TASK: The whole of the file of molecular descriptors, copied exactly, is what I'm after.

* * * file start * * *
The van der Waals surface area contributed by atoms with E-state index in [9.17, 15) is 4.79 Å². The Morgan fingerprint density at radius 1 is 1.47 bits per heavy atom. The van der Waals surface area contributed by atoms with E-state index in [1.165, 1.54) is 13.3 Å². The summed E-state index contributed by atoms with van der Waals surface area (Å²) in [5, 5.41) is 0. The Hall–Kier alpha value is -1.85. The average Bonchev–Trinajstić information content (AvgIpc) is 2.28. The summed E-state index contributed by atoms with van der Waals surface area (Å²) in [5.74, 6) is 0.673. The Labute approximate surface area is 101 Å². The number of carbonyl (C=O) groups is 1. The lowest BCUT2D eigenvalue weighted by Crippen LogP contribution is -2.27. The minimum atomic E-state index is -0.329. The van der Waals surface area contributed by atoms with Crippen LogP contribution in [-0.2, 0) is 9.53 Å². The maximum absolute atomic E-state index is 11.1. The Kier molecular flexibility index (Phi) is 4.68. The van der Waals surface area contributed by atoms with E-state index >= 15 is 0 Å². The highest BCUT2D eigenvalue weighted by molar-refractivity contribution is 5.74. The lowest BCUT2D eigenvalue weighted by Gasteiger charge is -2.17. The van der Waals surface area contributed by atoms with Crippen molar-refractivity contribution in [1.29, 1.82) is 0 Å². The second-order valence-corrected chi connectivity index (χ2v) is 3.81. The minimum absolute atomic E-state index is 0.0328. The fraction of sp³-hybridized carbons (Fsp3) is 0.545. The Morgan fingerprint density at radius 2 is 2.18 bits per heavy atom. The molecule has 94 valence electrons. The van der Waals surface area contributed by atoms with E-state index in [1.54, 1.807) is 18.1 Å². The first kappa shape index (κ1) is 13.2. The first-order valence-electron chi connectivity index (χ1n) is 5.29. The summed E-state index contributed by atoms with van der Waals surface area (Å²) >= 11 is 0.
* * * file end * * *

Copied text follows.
The van der Waals surface area contributed by atoms with E-state index in [9.17, 15) is 4.79 Å². The Morgan fingerprint density at radius 1 is 1.47 bits per heavy atom. The van der Waals surface area contributed by atoms with E-state index in [1.165, 1.54) is 13.3 Å². The summed E-state index contributed by atoms with van der Waals surface area (Å²) in [5, 5.41) is 0. The Hall–Kier alpha value is -1.85. The average Bonchev–Trinajstić information content (AvgIpc) is 2.28. The summed E-state index contributed by atoms with van der Waals surface area (Å²) in [5.74, 6) is 0.673. The Labute approximate surface area is 101 Å². The number of carbonyl (C=O) groups is 1. The lowest BCUT2D eigenvalue weighted by Crippen LogP contribution is -2.27. The minimum atomic E-state index is -0.329. The van der Waals surface area contributed by atoms with Crippen LogP contribution in [-0.2, 0) is 9.53 Å². The maximum absolute atomic E-state index is 11.1. The Kier molecular flexibility index (Phi) is 4.68. The van der Waals surface area contributed by atoms with E-state index >= 15 is 0 Å². The highest BCUT2D eigenvalue weighted by molar-refractivity contribution is 5.74. The lowest BCUT2D eigenvalue weighted by Gasteiger charge is -2.17. The van der Waals surface area contributed by atoms with Crippen molar-refractivity contribution in [1.29, 1.82) is 0 Å². The second-order valence-corrected chi connectivity index (χ2v) is 3.81. The minimum absolute atomic E-state index is 0.0328. The fraction of sp³-hybridized carbons (Fsp3) is 0.545. The Morgan fingerprint density at radius 2 is 2.18 bits per heavy atom. The molecule has 94 valence electrons. The van der Waals surface area contributed by atoms with E-state index in [1.54, 1.807) is 18.1 Å². The first kappa shape index (κ1) is 13.2. The first-order valence-electron chi connectivity index (χ1n) is 5.29. The summed E-state index contributed by atoms with van der Waals surface area (Å²) >= 11 is 0.